Super Lawyers
William C. Altreuter

Thursday, July 15, 2004

In "Pierre Menard, Author of the Quixote" Jorge Luis Borges created an author who set out to re-write "Don Quixote" as a contemporary work and ends up creating a verbatim transcript of the original. The story's narrator, a critic who is reviewing the "new" Quixote, argues that Menard's work is characterized by an ironic subtlety, and is, therefore, a distinct artistic achievement.

My copy of Mary Lee Kortes' "Blood On The Tracks" arrived yesterday. A few years back New York bar called Arlene's Grocery had a promotion called Classic Album Night: performers were invited to do a set consisting of song for song renditions of iconic sides. Ms. Kortes volunteered to do "Blood On The Tracks" as the finale on an evening when other artists had done "After The Gold Rush" and The Band's second album
. The document that resulted is a useful way to re-listen to a work that can sometimes elude its original emotional impact due to over-familiarity. There is no better album about heartbreak-- "Sinatra Sings For Only the Lonely" and "In the Wee Small Hours" are its only peers-- but because of its immediacy, and because it has been so frequently applied as a balm its power can occasionally be blunted. Ms. Kortes knows its power, and approaches each song with a freshness that signals her enthusiasm and deep love for the material. She understands "Blood On The Tracks", and feels it the way that all of us who love the album have felt it.

"You'll never know the hurt I suffered nor the pain I rise above"-- it must have felt wonderful to have snarled those words in front of a tight playing band, halfway through the set, knowing that she'd found the heart of this music and that this risky adventure was coming together. Ron Rosenbaum's theories notwithstanding, I believe that the key to "Blood On The Tracks" is "You're A Big Girl Now", which is Dylan's singing at its most plaintive. She nails it. She even gets the humor, calling up an audience member to sing the first couple of verses of "Lilly, Rosemary and the Jack of Hearts". The liner notes say that the guest vocalist told her later that he'd almost lost his job at the law firm where he worked because of his undignified performance, but it is hilarious, a little tour of Dylan's vocal quirks. It's too bad, in a way, because I love the song and would like another serious version, but in the context of the album it really works. Too bad she sticks to the verses on the album: there is at least one-- Joan Baez sings it-- that he skips, so she skips it too. ("Lilly" is one of those Dylan songs that sounds like he must have a trunk full of, even though it really is unique. A symbolic Western-- could anything be more Dylanesque? There are plenty of Dylan shaggy dog stories, but nothin' like the Jack of Hearts.)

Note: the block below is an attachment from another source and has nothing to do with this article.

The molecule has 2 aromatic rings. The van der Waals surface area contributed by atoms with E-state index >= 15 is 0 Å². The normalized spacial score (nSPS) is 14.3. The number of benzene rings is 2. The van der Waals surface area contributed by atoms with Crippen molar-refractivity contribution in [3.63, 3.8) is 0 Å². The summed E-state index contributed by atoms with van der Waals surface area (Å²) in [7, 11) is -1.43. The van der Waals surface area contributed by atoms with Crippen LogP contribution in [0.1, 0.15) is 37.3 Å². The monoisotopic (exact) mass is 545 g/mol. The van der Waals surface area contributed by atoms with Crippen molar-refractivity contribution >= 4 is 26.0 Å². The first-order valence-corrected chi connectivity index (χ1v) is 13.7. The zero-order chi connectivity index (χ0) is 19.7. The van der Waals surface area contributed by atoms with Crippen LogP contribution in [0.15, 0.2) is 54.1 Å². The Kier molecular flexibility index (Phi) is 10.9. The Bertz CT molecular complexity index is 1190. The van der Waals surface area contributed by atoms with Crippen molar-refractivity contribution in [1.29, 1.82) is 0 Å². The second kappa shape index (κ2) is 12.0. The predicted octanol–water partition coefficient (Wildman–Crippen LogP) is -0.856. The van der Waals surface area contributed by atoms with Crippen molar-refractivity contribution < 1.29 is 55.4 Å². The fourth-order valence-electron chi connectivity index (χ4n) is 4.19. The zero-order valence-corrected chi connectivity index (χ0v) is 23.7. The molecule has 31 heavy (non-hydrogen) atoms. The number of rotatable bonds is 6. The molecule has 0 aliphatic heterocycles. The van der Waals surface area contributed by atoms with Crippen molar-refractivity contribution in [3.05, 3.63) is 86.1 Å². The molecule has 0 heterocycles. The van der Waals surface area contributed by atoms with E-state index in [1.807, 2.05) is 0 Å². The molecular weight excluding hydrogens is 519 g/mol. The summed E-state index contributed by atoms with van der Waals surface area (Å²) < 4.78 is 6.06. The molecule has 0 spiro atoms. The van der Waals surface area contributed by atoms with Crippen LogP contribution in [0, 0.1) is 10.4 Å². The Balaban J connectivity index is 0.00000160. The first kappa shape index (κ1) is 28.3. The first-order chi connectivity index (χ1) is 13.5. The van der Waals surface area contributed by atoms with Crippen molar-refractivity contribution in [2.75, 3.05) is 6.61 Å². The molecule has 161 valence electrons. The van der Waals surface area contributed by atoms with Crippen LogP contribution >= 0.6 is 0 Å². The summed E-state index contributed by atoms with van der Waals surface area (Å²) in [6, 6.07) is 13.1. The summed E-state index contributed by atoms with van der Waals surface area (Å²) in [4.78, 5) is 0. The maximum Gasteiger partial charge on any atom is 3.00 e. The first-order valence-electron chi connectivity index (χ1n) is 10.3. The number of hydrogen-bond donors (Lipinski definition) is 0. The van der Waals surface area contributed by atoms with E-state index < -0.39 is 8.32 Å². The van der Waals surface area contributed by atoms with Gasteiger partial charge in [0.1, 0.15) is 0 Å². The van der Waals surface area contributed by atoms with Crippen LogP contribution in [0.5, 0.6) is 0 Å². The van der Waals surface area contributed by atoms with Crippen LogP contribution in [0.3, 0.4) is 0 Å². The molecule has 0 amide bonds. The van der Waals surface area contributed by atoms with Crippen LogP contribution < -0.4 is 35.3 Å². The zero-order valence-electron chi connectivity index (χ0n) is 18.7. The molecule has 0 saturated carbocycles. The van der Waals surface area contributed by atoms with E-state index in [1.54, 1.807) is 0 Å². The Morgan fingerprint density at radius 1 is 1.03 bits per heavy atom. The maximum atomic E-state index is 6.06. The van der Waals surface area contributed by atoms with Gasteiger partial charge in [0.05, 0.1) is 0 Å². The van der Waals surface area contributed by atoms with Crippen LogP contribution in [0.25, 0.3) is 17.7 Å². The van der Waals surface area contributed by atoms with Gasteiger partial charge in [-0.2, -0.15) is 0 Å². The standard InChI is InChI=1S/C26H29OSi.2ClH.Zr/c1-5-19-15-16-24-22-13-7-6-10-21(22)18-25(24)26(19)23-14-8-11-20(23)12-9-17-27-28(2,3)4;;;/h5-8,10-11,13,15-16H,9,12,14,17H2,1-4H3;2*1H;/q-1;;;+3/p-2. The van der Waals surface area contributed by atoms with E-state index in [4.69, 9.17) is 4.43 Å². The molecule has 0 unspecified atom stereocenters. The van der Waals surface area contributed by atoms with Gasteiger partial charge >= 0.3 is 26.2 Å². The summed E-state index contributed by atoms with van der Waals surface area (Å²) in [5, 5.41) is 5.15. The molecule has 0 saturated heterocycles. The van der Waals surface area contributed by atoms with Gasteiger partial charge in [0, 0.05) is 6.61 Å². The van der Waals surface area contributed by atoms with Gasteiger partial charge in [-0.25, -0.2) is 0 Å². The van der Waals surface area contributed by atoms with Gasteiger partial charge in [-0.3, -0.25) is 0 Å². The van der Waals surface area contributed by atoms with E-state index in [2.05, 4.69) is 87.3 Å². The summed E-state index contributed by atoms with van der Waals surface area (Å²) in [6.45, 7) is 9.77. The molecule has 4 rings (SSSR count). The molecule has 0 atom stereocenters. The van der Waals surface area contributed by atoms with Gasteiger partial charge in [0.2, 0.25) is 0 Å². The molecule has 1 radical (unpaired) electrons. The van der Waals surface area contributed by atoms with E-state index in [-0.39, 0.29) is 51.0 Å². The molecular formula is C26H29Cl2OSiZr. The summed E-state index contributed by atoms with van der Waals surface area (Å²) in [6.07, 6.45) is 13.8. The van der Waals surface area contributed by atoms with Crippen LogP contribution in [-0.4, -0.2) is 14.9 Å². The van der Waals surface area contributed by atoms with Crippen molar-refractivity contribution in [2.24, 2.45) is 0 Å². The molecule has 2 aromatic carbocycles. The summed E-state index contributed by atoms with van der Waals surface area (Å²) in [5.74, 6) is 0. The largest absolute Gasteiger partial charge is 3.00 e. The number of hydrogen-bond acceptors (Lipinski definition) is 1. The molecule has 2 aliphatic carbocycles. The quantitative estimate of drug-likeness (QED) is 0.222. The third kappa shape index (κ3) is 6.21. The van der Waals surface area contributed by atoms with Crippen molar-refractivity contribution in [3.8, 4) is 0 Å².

The whole thing is an audacious experiment that works, and I'm glad I found it. I think I'll check out her original work: she has an appealing voice and a good band.

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